Inside Llewyn Davis
Opens Fri., Dec. 20 at Harvard Exit and Sundance Cinemas. Rated R. 105 minutes.
When the Coen brothers make an outright comedy, they let you know it. There may be death and disaster in Burn After Reading or O Brother, Where Art Thou?, but we’re plainly being invited to laugh at human folly. Yet while there are funny bits in this simple story of a struggling folk musician in 1961 Greenwich Village, very loosely inspired by Dave Van Ronk’s memoir The Mayor of MacDougal Street, the situation for Llewyn Davis (Oscar Isaac) is fairly dire. He has no money, no apartment, and no real prospects in the music industry—apart from an album that isn’t selling. He’s even impregnated the wife (Carey Mulligan) of a friend (Justin Timberlake), both slightly more successful folkies—meaning they have an apartment with a couch for Llewyn to crash on. He’s the wrong guy at the right moment, as the movie’s poignant final scenes make clear.
So, while I and others tried to laugh at a preview screening, you should temper your expectations to appreciate the movie’s minor-key rewards. Isaac can really sing and play guitar; the sterling soundtrack, by T Bone Burnett, is built around live music performances; and the catchiest tune—an astronaut ditty called “Please, Mr. Kennedy”—is a knowingly cornball novelty song. But Llewyn’s trajectory is fundamentally downward and depressing. He’s a jerk to fellow musicians and benefactors, rude to his sister, and dismissive of others’ talent—possibly because he’s unsure of his own. Idealism has made Llewyn cynical. He scoffs at careerists, sellouts, and squares, sputtering at his sister’s humble life in Queens (“Just . . . exist?!? ”) like it’s purgatory. Such selfishness can be excused by genius, but the Coens never imply Llewyn is some kind of misunderstood genius. He’s a guy in need of a moral education, possibly a tutorial beating, both of which he’ll belatedly receive.
Like a vintage album cover sprung to life, Inside Llewyn Davis ’s depiction of pre-Beatles, pre-Dylan New York has a wonderful, dirty-snow verisimilitude. Llewyn is often framed in tight tenement hallways or seen trudging down sidewalks with shoulders hunched against the cold. (He can’t afford a winter coat, he says more than once.) This threadbare era seems closer to World War II than to what we now consider the ’60s. The apartment of some Upper West Side academics who shelter Llewyn—and suffer his abuse—is decorated with a perfect magpie collection of postwar trends: foreign movie posters, abstract art, volumes of Freud and Camus, African tribal masks, and Danish furniture. For them, folk music, embodied by Llewyn, is just another token of the exotic and the progressive. Letting him sleep on their couch and care for their orange tabby is like sponsoring an orphan in Botswana. And Llewyn likewise has the sneaking suspicion that folk music is but a commodity, a fad, to those who come to hear him play at the Gaslight Café.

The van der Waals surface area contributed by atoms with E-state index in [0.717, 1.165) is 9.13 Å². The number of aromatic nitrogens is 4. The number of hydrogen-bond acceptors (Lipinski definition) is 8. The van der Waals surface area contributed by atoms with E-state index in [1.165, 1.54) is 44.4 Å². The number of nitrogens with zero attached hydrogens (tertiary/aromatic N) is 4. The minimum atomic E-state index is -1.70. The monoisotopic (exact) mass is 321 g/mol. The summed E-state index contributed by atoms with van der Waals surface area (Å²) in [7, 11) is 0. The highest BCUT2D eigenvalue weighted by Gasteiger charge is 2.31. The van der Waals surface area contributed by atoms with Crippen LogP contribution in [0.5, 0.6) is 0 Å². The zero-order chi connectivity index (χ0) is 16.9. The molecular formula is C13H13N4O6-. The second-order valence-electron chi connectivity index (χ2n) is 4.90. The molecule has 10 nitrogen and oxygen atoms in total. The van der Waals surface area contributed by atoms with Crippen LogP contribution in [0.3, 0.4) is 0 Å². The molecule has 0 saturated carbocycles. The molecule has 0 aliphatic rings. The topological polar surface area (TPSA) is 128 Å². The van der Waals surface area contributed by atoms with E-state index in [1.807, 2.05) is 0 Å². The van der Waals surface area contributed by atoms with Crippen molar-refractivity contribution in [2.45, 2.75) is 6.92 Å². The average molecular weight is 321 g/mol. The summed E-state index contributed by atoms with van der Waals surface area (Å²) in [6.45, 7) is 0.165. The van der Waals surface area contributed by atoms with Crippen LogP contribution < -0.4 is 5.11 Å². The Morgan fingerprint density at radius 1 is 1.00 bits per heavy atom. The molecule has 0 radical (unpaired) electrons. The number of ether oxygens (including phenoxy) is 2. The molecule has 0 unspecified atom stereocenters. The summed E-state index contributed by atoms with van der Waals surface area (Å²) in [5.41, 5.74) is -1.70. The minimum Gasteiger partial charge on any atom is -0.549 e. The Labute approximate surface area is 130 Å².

As a man, Llewyn is a self-described asshole offstage; he’s only at his best onstage; and Isaac gives him a genuine grace and connection to songs including “Dink’s Song,” “The Death of Queen Jane,” and the sea shanty “The Shoals of Herring.” The latter is sung to Isaac’s dying father, fading away in an old sailor’s home, like feeble old Woody Guthrie being visited at the hospital by another young man with a guitar. Llewyn plucks his last notes and looks up at his silent father—whether loving, disapproving, or deaf, we can only guess. “Wow,” is all he can say to the old man. It’s a beautiful moment, a great performance made for absolutely no money and an audience of one. If that’s success in the Coens’ scheme, it may be the only success Llewyn will find in this sad ballad of a movie. If music can’t save him or provide a career, it’s also his only succor against life’s crushing disappointments.